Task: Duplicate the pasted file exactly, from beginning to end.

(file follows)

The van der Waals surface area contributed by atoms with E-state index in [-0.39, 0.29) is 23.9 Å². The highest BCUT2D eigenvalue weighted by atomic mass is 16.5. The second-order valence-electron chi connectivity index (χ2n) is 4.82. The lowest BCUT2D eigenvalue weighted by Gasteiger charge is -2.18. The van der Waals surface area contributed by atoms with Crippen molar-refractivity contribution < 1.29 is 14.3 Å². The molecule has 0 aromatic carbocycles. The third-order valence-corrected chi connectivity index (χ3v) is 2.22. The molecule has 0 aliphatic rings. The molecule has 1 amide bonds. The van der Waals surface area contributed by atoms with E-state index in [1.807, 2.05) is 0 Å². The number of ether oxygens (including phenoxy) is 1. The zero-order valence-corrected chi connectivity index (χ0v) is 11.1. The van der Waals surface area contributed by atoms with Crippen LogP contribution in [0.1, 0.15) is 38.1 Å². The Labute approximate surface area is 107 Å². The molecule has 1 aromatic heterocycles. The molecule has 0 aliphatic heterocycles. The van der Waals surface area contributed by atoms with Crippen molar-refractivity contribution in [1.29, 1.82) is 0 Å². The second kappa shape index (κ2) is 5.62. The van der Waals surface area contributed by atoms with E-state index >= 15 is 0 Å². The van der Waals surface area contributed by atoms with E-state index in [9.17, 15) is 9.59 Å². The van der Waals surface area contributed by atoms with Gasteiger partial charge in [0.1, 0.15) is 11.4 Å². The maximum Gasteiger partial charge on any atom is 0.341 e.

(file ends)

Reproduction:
The van der Waals surface area contributed by atoms with E-state index in [-0.39, 0.29) is 23.9 Å². The highest BCUT2D eigenvalue weighted by atomic mass is 16.5. The second-order valence-electron chi connectivity index (χ2n) is 4.82. The lowest BCUT2D eigenvalue weighted by Gasteiger charge is -2.18. The van der Waals surface area contributed by atoms with Crippen molar-refractivity contribution < 1.29 is 14.3 Å². The molecule has 0 aromatic carbocycles. The third-order valence-corrected chi connectivity index (χ3v) is 2.22. The molecule has 0 aliphatic rings. The molecule has 1 amide bonds. The van der Waals surface area contributed by atoms with E-state index in [1.807, 2.05) is 0 Å². The number of ether oxygens (including phenoxy) is 1. The zero-order valence-corrected chi connectivity index (χ0v) is 11.1. The van der Waals surface area contributed by atoms with Crippen LogP contribution in [0.1, 0.15) is 38.1 Å². The Labute approximate surface area is 107 Å². The molecule has 1 aromatic heterocycles. The molecule has 0 aliphatic heterocycles. The van der Waals surface area contributed by atoms with Crippen molar-refractivity contribution in [1.29, 1.82) is 0 Å². The second kappa shape index (κ2) is 5.62. The van der Waals surface area contributed by atoms with E-state index >= 15 is 0 Å². The van der Waals surface area contributed by atoms with E-state index in [9.17, 15) is 9.59 Å². The van der Waals surface area contributed by atoms with Gasteiger partial charge in [0.1, 0.15) is 11.4 Å². The maximum Gasteiger partial charge on any atom is 0.341 e.